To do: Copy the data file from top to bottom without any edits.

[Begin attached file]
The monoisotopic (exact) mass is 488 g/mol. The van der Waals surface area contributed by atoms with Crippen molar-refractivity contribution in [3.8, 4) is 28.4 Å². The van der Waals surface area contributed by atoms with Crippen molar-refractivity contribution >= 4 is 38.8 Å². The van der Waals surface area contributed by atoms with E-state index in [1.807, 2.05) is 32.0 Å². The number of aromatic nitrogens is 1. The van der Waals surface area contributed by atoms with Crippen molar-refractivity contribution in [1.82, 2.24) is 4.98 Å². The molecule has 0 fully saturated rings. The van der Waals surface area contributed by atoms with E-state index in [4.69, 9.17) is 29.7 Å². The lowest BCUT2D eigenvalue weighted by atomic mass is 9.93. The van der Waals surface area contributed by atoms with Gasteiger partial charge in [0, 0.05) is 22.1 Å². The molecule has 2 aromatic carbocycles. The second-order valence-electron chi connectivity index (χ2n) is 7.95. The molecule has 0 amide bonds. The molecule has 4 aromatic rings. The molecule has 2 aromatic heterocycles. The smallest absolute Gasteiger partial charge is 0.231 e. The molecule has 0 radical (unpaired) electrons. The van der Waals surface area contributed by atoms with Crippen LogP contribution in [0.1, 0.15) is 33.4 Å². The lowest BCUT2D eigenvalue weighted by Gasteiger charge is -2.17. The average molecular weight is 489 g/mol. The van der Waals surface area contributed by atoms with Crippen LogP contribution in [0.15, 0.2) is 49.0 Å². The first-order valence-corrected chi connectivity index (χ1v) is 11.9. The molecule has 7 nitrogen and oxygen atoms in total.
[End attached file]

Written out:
The monoisotopic (exact) mass is 488 g/mol. The van der Waals surface area contributed by atoms with Crippen molar-refractivity contribution in [3.8, 4) is 28.4 Å². The van der Waals surface area contributed by atoms with Crippen molar-refractivity contribution >= 4 is 38.8 Å². The van der Waals surface area contributed by atoms with E-state index in [1.807, 2.05) is 32.0 Å². The number of aromatic nitrogens is 1. The van der Waals surface area contributed by atoms with Crippen molar-refractivity contribution in [1.82, 2.24) is 4.98 Å². The molecule has 0 fully saturated rings. The van der Waals surface area contributed by atoms with E-state index in [4.69, 9.17) is 29.7 Å². The lowest BCUT2D eigenvalue weighted by atomic mass is 9.93. The van der Waals surface area contributed by atoms with Gasteiger partial charge in [0, 0.05) is 22.1 Å². The molecule has 2 aromatic carbocycles. The second-order valence-electron chi connectivity index (χ2n) is 7.95. The molecule has 0 amide bonds. The molecule has 4 aromatic rings. The molecule has 2 aromatic heterocycles. The smallest absolute Gasteiger partial charge is 0.231 e. The molecule has 0 radical (unpaired) electrons. The van der Waals surface area contributed by atoms with Crippen LogP contribution in [0.1, 0.15) is 33.4 Å². The lowest BCUT2D eigenvalue weighted by Gasteiger charge is -2.17. The average molecular weight is 489 g/mol. The van der Waals surface area contributed by atoms with Crippen LogP contribution in [0.15, 0.2) is 49.0 Å². The first-order valence-corrected chi connectivity index (χ1v) is 11.9. The molecule has 7 nitrogen and oxygen atoms in total.